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Articles: News

Native Americans cultivating a field

Written accounts of Native Americans cultivating the land in New England overstate the importance of agriculture in the pre-contact period, according to a new study. Here, an engraving by Theodor De Bry, after a drawing by Jacques Le Moyne, depicts Timucua Indians at Fort Caroline, a French settlement established in what is now Florida, hoeing and sowing seeds, including beans and maize. 

Courtesy of the Lewis Ansbacher Map Collection, permanently housed in the Morris Ansbacher Map Room, Jacksonville (Florida) Public Library.

News

Before Europeans arrived in New England, local ecology was driven by climate shifts, not by human interventions.

1.20.20

Native Americans cultivating a field

Written accounts of Native Americans cultivating the land in New England overstate the importance of agriculture in the pre-contact period, according to a new study. Here, an engraving by Theodor De Bry, after a drawing by Jacques Le Moyne, depicts Timucua Indians at Fort Caroline, a French settlement established in what is now Florida, hoeing and sowing seeds, including beans and maize. 

Courtesy of the Lewis Ansbacher Map Collection, permanently housed in the Morris Ansbacher Map Room, Jacksonville (Florida) Public Library.

Before Europeans arrived in New England, local ecology was driven by climate shifts, not by human interventions.

1.20.20

Photograph of Loeb House, Harvard University

Loeb House, where the Corporation and Board of Overseers conduct their University business
Photograph by Harvard Magazine/JC

The spring-semester agenda on climate-change advocacy takes shape—on campus and beyond.

1.9.20

Red dots represent the Radcliffe Wave, superimposed here on an artist's rendering of the Milky Way as it appears in a screen shot taken from WorldWide Telescope.

The clouds that make up the Radcliffe Wave (highlighted in red) pass within just 500 light years of our sun (yellow). Wave data has been superimposed on an artist’s rendering of the Milky Way galaxy as it appears in a screen shot taken from WorldWide Telescope.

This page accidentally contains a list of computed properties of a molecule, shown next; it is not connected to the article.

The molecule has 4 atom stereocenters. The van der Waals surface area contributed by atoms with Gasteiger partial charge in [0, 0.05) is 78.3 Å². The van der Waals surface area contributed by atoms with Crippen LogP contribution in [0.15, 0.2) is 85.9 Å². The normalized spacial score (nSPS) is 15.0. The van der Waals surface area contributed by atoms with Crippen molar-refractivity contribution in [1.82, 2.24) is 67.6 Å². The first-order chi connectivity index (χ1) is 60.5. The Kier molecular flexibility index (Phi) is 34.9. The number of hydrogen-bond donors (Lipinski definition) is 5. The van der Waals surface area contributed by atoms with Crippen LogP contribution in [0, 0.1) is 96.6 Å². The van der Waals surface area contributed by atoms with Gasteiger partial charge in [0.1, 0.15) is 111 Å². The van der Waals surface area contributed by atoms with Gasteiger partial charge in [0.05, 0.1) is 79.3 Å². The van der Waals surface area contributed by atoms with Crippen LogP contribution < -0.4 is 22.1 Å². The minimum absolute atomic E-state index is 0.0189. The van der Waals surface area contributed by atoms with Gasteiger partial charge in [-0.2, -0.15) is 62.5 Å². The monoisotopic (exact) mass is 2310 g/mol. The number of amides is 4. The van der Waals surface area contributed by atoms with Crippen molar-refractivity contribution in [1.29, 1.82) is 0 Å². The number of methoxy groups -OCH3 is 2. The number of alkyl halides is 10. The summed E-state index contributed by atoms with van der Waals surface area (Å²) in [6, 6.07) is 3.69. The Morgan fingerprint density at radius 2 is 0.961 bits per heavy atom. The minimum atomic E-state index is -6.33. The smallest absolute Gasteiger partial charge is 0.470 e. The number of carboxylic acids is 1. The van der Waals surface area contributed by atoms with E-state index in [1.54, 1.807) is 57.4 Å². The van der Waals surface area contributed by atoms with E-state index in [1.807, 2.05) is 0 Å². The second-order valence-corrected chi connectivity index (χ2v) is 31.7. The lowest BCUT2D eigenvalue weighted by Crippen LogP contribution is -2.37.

Image courtesy of Alyssa Goodman, Harvard University

The massive “Radcliffe Wave” traces a new map of the sky.

1.7.20

Vegan muffins, hash, bacon, and other plant-based options are served at a cafeteria counter

This year's Campus Services holiday breakfast featured a "plant-forward" station. 
Photograph by Robert Fitta/Harvard Magazine

End-of-semester news and fun from around campus

1.2.20

A conceptual rendering of a portion of the Enterprise Research Campus

A conceptual rendering of a portion of the Enterprise Research Campus
Rendering courtesy of Tishman Speyer

The Allston Land Company designates Tishman Speyer to develop the “enterprise research campus” on Western Avenue, with detailed plans yet to come. 

12.19.19

Statue of John Harvard

Statue of John Harvard
Photograph by Ericodeg/Flickr.com

The College has admitted 13.9 percent of early-action applicants to the class of 2024, up slightly from 13.4 percent admitted from that pool last year. 

12.12.19

A network of curli fibers (produced by genetically altered E. coli bacteria) can bind to intestinal surfaces, where it acts like a Band-Aid, and can even deliver probiotic therapies.

A network of curli fibers (produced by genetically altered E. coli bacteria) can bind to intestinal surfaces, where it acts like a Band-Aid, and can even deliver probiotic therapies.
Image courtesy of the Wyss Institute at Harvard University

Neel Joshi harnesses bacteria to build products sustainably.

12.11.19

Super-resolution microscopy developed in the lab of Peng Yin allows researchers using conventional microscopes to see the inner workings of cells at the single molecule level. Above, microtubules (green) and mitochondria (purple) dominate the intracellular landscape.

Super-resolution microscopy developed in the lab of Peng Yin allows researchers using conventional microscopes to see the inner workings of cells at the single molecule level. Above, microtubules (green) and mitochondria (purple) dominate the intracellular landscape.
Image courtesy of the Wyss Institute at Harvard University

Peng Yin uses the physical properties of DNA to illuminate life’s smallest parts.

12.11.19